Local treatment centers are seeing a growing number of mothers with alcoholism seeking help. Getty Images.

Beyond the bottle: Stress and social norms contribute to higher rates of alcoholism in mothers


Above the front door at Brandy Klingman’s family beach home is a lighthearted sign: “It’s always wine o’clock somewhere.”

For most, the inscription is the sign of a good time, but for Klingman, it’s a sobering reminder.

“Women are drinking more consistently than they ever have before, and they are drinking more than they ever have,” she says. The owner of Legacy Behavioral Health and the chief operating officer at St. Christopher’s Addiction Wellness Center, Klingman specializes in building recovery programs that treat substance abuse and mental health comprehensively.

“Unfortunately, it is glamorized right now in our culture,” Klingman says of the pervasive messages across social media and society that make light of mothers relying on alcohol to get them through the day. She likens it to the way cigarettes were advertised to women in the ’50s and ’60s.

“It started with the idea that ‘this will ease your day,’” Klingman says. “Then it developed into a culture of smoking, which fostered this dependency, and I think that is where we are right now specifically with alcohol.”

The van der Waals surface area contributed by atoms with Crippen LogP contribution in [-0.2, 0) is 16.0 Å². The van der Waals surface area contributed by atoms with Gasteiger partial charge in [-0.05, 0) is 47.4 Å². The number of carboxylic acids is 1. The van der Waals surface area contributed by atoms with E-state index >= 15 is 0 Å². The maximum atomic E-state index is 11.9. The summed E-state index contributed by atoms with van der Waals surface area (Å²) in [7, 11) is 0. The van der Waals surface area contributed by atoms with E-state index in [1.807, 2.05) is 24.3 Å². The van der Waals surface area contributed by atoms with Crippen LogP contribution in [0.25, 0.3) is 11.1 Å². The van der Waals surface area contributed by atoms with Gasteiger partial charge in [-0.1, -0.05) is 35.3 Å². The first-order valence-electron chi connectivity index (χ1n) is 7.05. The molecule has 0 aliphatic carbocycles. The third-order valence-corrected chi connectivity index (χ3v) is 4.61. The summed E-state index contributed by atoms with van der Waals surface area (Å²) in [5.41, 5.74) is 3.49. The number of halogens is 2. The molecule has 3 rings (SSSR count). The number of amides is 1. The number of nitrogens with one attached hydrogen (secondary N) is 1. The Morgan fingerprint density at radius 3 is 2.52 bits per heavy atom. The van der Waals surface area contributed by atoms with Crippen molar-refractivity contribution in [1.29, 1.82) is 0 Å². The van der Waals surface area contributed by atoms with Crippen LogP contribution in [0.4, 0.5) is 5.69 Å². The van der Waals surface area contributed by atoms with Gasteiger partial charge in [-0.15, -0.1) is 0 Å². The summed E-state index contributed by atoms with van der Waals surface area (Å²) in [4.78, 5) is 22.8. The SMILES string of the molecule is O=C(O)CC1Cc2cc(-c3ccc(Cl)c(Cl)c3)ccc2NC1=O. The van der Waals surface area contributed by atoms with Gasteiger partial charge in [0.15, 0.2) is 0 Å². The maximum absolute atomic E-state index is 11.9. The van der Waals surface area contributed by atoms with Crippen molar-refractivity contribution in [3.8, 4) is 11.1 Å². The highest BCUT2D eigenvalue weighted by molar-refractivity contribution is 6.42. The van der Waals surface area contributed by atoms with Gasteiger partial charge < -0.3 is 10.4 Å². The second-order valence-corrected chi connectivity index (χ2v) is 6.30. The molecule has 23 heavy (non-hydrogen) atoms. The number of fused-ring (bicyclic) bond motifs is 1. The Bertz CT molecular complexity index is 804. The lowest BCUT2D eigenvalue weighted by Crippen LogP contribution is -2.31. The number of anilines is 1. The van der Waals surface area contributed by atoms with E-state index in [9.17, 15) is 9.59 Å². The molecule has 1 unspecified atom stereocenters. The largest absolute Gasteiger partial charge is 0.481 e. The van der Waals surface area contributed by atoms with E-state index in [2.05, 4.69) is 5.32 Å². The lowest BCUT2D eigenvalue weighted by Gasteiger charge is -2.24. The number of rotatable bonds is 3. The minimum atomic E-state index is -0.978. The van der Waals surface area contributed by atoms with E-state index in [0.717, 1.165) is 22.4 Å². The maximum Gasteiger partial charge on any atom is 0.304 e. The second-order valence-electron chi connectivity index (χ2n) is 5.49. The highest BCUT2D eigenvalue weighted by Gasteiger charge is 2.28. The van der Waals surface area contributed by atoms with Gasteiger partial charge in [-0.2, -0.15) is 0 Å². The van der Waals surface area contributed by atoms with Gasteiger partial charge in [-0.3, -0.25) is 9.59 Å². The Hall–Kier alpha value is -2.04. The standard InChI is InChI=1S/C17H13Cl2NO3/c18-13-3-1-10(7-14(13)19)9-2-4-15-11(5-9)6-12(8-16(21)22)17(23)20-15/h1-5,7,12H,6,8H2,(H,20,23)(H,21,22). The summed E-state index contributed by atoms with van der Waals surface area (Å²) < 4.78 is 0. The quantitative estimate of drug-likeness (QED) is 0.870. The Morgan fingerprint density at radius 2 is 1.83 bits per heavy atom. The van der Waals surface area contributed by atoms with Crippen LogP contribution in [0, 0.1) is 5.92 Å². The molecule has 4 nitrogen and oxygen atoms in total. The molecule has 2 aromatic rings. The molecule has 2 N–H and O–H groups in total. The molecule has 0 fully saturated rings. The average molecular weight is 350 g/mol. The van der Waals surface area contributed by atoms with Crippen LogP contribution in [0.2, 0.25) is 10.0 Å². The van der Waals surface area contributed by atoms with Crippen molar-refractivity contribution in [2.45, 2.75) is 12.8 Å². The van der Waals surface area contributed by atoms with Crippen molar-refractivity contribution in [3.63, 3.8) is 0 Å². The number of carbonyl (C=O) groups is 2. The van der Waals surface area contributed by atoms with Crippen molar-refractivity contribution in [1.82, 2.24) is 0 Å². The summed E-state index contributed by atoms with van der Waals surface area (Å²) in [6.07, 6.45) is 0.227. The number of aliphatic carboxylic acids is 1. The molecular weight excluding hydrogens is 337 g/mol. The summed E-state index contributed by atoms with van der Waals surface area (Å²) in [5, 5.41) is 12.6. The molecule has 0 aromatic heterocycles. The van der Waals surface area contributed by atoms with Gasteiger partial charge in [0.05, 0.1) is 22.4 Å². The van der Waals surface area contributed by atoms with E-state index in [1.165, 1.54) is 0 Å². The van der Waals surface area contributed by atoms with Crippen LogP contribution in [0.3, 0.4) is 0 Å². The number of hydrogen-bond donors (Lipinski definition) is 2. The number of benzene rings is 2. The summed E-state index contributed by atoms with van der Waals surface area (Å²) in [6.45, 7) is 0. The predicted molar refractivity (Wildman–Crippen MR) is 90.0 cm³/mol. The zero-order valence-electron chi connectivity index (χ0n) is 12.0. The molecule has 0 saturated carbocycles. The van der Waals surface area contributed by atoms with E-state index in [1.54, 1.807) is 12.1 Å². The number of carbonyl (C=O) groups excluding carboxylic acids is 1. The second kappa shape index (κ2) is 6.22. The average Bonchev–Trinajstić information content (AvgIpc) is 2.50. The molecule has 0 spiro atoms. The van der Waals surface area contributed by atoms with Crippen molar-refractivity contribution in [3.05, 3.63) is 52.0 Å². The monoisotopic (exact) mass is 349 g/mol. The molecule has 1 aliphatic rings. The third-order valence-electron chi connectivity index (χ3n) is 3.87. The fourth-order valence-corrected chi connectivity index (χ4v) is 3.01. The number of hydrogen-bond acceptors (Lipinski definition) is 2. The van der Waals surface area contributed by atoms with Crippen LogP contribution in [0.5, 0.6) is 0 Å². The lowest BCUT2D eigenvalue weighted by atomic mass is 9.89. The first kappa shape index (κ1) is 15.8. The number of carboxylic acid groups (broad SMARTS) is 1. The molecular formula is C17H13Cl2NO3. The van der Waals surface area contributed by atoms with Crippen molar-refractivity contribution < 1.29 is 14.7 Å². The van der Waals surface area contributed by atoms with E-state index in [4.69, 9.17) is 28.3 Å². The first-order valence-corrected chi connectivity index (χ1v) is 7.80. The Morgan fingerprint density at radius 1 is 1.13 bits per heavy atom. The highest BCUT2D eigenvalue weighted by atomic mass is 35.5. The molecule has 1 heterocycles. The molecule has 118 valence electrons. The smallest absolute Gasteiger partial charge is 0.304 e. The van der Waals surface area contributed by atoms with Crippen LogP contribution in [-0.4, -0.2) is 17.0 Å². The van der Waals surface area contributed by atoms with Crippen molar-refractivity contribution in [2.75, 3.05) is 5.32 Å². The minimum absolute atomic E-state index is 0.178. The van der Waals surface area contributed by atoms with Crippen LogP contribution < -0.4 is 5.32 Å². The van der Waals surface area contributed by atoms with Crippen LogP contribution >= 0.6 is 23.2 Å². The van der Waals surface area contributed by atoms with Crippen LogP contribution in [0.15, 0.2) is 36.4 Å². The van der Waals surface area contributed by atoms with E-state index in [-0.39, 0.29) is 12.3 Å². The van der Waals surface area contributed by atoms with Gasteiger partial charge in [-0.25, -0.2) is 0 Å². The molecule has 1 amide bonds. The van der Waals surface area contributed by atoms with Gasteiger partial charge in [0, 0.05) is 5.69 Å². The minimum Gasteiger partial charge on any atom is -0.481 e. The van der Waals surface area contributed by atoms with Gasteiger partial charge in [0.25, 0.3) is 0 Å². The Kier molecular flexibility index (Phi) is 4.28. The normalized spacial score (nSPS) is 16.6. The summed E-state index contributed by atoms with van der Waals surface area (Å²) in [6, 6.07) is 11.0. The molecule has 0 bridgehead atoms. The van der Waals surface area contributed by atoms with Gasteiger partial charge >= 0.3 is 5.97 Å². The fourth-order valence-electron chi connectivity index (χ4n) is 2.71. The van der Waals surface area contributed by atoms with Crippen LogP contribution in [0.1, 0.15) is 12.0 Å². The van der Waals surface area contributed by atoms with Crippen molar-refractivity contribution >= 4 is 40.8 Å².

Wes Pope, CEO and co-founder of The Grove Recover Center of Baton Rouge, says that the number of mothers being treated for alcoholism has increased dramatically over the years because drinking is socially accepted and even expected. Photo by Collin Richie.

For more women, especially mothers, these seemingly harmless messages are taking their toll.

Wes Pope, CEO and co-founder of The Grove Recover Center of Baton Rouge, says alcoholism among mothers is becoming “so prevalent” in part because it is socially accepted and, in Louisiana, expected.

“It started for us with just seeing one or two [mothers], but our numbers have increased dramatically, especially among females who realize their lives are so tied up in their family they forgot to take care of themselves,” says Pope, who also works as a recovery specialist at The Grove.

Klingman also reports seeing an increase in women with substance abuse, specifically with alcohol, over the past five years.

“I see a lot of moms coming into our treatment centers, and they just are so riddled with shame because they want to be good moms and good wives and good workers, and it sneaks up on them,” Klingman says. “They are just so overcome, and they don’t know how to get out of it.”

Klingman asserts that most mothers engage in drinking in an innocent way, but the shame that results as they spiral into dependency leaves them seeking help only when they hit rock bottom.

“When I see them coming in, they are not only coming in and saying they have an issue, but their husband is threatening to leave them or threatening them with custody of their children, so what started out as something small, with stress, anxiety or depression, has now snowballed into something catastrophic.”

Klingman attributes this, in part, to loved ones overlooking the signs of alcohol abuse in women.